Otago University Proctor’s dumping of Critic magazine “regrettable”

A follow up to University of Otago confiscates Critic magazine.

Otago University now says the actions of the Proctor in seizing and dumping hundreds of Critic magazines was “regrettable” and they will meet with representatives of the Critic today. Given the furore over alleged theft and censorship some damage control is in order.

The Proctor is Dave Scott – Proctor’s office.

However this The Menstruation Issue will have turned out to be one of the best publicised issues of Critic ever

RNZ: Uni magazine pushes boundaries with menstruation cover

The Otago University proctor will today meet with the editor of student magazine, Critic, to explain why hundreds of copies of this week’s issue have been taken and destroyed.

I think that more than explaining is required.

Yesterday, the university admitted it had removed the magazines because it deemed the image on the cover objectionable. It depicts a pixel-style cartoon of a naked person with their legs spread, menstruating.

Critic editor Joel McManus said the magazines were distributed Sunday night and received a lot of positive feedback from students on Monday. Later that day he saw the magazines stands around campus were all empty – initially thinking they were picked up due to popularity.

“Then I realised every stand on campus was empty and we knew that someone had come through and cleared the whole lot.”

He was shocked that the university was responsible for the magazines’ destruction.

In a statement, a university spokesperson said it had been informed by the Dunedin Hospital and the Dunedin Public Library, both asking for the magazines to be removed from their foyers.

The University should have referred it to the students who run Critic to deal with their magazine distribution.

The University proctor then decided that the rest of the magazines needed to be removed from everywhere else.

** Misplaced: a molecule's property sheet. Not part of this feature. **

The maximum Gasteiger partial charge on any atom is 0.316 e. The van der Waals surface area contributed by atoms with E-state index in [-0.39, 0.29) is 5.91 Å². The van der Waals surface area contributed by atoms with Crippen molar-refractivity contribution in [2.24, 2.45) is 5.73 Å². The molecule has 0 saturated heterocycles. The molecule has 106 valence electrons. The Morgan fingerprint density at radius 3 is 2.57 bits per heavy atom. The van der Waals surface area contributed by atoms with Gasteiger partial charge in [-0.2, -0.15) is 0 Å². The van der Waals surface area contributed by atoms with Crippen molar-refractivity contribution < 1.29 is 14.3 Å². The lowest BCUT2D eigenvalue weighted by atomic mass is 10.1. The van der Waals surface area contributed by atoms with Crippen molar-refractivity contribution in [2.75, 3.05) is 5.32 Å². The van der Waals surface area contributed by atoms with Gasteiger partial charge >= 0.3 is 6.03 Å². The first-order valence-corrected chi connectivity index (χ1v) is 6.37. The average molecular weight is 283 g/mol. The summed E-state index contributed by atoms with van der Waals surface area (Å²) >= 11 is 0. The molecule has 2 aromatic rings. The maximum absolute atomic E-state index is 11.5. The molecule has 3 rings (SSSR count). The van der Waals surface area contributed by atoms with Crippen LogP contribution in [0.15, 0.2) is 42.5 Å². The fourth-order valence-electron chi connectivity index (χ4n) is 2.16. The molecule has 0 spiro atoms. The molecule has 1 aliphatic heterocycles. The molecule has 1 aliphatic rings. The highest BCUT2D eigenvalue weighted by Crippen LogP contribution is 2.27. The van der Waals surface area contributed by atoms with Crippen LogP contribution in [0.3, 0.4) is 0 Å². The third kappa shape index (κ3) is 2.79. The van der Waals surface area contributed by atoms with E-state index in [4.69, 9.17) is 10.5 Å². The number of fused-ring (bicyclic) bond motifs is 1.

A very poor decision, especially on campus.

“The proctor understood that the reason copies of this week’s issue had been removed from public places, was that the cover was objectionable to many people, including children who potentially might be exposed to it.”

About 500 magazines ended up in a skip bin on campus where they cannot be recovered.

The university said this was “regrettable”.

The proctor will be meeting with Critic today to explain what happened and why.

Draconian censorship and theft will take some explaining.

The chief censor’s office says while some will find the magazine cover offensive they don’t think it looks illegal.

In a statement, the chief censor’s office said on first viewing the cover seemed offensive rather than legally objectionable.

“It doesn’t hit our subject matter gateway criteria (sex, horror, crime, cruelty, or violence) and while the image does depict an explicit view of female genitalia, the image is not sexualised, nor is it particularly degrading or dehumanising.

“Generally speaking, cartoon or animated imagery does increase the psychological distance between the viewer and the publication.

“However, all films, videos and publications are classified using the same process, so the medium itself is not as important as the content and context.”

The editor of Critic gives his explanation:

The idea for the issue about menstruation came from a women’s-plus group on campus and meant to raise awareness of access to sanitary bins for trans students, Mr McManus said.

“Our team worked really hard putting the issue together and it’s an issue we’re incredibly proud of.

“It’s a cover that is challenging, but it definitely got people’s attention … so it was a real shame when, essentially, our readers haven’t had the chance to read it”

Critic online: The menstruation issue

I don’t particularly like the graphic cover but that’s irrelevant to this. Free speech and freedom of expression of a student magazine is a big deal, and the University proctor has really stuffed up here.